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Brain activity can serve as unique identifier, says study

Categories Biometric R&D  |  Biometrics News

A team of researchers at Yale University have discovered that images of brain activity scanned by using functional magnetic resonance imaging (fMRI) can act as a signature pattern to accurately identify certain individuals, according to a report by The Conversation.

Published in the journal Nature Neuroscience, the study details a technique that measures neural activity via blood flow in the brain while people are awake and mentally active.

“In most past studies, fMRI data have been used to draw contrasts between, say, patients and healthy controls,” said Emily S Finn, PhD Candidate in Neuroscience at Yale University and co-author of the study. “We have learned a lot from these sorts of studies, but they tend to obscure individual differences which may be important.”

Finn and her team analyzed hundreds of fMRI image scans taken of 126 participants supplied by the Human Connectome Project, where they were able to successfully identify individuals based on their ‘connectivity profile’.

The team looked at activity across 268 different regions in the brain by scanning each participant six times.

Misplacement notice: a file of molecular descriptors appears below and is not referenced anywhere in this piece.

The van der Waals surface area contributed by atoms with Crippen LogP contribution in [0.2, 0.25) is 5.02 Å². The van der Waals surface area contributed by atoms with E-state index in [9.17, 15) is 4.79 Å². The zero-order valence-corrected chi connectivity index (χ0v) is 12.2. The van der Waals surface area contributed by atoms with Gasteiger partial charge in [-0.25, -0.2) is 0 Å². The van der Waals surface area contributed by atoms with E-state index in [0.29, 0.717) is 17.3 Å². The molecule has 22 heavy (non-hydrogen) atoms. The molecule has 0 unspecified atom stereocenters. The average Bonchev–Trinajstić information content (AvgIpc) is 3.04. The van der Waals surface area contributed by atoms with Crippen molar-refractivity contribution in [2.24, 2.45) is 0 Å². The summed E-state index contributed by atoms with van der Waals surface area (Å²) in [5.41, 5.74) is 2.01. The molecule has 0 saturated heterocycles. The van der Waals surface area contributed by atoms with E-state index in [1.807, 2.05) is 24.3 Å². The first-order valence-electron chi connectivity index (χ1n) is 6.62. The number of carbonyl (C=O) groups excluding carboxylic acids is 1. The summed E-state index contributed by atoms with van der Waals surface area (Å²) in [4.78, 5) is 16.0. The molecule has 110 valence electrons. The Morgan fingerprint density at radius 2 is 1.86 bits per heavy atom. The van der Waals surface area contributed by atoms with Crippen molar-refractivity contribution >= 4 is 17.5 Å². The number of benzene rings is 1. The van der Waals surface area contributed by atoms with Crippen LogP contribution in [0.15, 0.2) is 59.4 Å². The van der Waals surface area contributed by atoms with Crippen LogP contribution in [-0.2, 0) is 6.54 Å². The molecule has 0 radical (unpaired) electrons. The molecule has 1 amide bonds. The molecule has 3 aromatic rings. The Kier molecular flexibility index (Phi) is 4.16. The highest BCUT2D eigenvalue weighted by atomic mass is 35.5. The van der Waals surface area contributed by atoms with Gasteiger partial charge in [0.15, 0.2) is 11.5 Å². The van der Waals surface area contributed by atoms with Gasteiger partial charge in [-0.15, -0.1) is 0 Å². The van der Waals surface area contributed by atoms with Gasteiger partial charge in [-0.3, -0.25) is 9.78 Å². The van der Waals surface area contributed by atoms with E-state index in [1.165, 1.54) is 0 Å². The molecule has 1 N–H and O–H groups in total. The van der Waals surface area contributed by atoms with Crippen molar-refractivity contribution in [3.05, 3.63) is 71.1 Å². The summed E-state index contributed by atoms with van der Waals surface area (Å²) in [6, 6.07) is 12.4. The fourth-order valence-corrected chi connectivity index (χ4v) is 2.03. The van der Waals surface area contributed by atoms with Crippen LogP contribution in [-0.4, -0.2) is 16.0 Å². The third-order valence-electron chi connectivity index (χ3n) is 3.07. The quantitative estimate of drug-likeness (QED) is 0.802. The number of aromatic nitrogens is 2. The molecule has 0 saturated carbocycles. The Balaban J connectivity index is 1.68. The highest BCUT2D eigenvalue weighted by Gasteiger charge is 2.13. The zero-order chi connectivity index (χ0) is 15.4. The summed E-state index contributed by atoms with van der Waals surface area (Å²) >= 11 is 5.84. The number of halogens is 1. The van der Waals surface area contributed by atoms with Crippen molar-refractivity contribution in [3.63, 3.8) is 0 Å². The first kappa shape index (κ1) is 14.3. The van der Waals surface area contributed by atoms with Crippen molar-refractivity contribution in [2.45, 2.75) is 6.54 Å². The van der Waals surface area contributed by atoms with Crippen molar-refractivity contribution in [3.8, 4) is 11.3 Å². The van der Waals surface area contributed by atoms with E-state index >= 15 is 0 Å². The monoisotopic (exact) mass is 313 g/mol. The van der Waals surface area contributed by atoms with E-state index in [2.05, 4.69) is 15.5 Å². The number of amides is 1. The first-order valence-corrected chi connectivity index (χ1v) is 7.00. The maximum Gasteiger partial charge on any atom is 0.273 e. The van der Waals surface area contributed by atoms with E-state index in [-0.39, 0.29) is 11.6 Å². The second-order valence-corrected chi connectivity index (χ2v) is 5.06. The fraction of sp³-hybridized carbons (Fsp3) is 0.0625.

During certain sessions, the researchers asked participants to perform a cognitive task during the fMRI scan, while in other sessions, participants remained at rest during the scan.

Based on these tests, the researchers were able to identify individual participants with up to 99 percent accuracy when comparing scans of the same individual conducting a similar cognitive task.

However, their accuracy rate dropped to approximately 80 percent if the scan showed the same individual performing a disparate task or being at rest.

“Until this, we really didn’t know the extent to which each unique individual has a unique pattern of connectivity,” said Russell Poldrack, a cognitive neuroscientist at Stanford University and advisor to the Human Connectome Project.

Aside from simply identifying an individual, the study also proves that brain activity can serve as subtle clues about an individual’s level of intelligence.

Although the fMRI data itself doesn’t simply indicate someone’s intelligence, connectivity patterns in brain activity show a correlation as to how well people perform in an intelligence test, said the researchers.

“[T]he uniqueness seems to be tied to cognitive function in some way,” said Poldrack, adding that stronger connections found in participants’ prefrontal and parietal lobes correlate to higher intelligence test scores.

The team hopes that these connectivity profiles could be used at some point in the future in personalized medicine as a method of customizing interventions and therapies for people based on their unique connectivity profile.

“We have hundreds of drugs for treating neuropsychiatric illness, but there’s still a lot of trial and error and failed treatments,” said Finn. “This might be another tool.”

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